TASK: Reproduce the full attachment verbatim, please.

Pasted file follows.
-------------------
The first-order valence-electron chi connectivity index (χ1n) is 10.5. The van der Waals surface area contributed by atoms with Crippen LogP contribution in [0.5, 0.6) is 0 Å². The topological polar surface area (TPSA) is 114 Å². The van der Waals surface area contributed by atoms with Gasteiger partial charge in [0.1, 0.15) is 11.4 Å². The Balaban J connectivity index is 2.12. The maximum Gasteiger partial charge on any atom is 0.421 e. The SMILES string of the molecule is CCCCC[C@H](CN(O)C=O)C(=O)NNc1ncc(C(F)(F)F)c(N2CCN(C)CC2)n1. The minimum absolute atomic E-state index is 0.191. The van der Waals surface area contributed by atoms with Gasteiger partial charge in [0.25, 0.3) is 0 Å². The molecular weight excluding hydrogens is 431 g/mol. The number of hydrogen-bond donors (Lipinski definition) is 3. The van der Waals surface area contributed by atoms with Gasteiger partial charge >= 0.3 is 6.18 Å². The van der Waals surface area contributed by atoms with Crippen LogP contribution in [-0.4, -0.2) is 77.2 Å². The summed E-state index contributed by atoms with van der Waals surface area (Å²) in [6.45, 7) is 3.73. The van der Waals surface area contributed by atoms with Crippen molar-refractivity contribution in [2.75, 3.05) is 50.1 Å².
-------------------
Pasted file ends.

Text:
The first-order valence-electron chi connectivity index (χ1n) is 10.5. The van der Waals surface area contributed by atoms with Crippen LogP contribution in [0.5, 0.6) is 0 Å². The topological polar surface area (TPSA) is 114 Å². The van der Waals surface area contributed by atoms with Gasteiger partial charge in [0.1, 0.15) is 11.4 Å². The Balaban J connectivity index is 2.12. The maximum Gasteiger partial charge on any atom is 0.421 e. The SMILES string of the molecule is CCCCC[C@H](CN(O)C=O)C(=O)NNc1ncc(C(F)(F)F)c(N2CCN(C)CC2)n1. The minimum absolute atomic E-state index is 0.191. The van der Waals surface area contributed by atoms with Gasteiger partial charge in [0.25, 0.3) is 0 Å². The molecular weight excluding hydrogens is 431 g/mol. The number of hydrogen-bond donors (Lipinski definition) is 3. The van der Waals surface area contributed by atoms with Gasteiger partial charge >= 0.3 is 6.18 Å². The van der Waals surface area contributed by atoms with Crippen LogP contribution in [-0.4, -0.2) is 77.2 Å². The summed E-state index contributed by atoms with van der Waals surface area (Å²) in [6.45, 7) is 3.73. The van der Waals surface area contributed by atoms with Crippen molar-refractivity contribution in [2.75, 3.05) is 50.1 Å².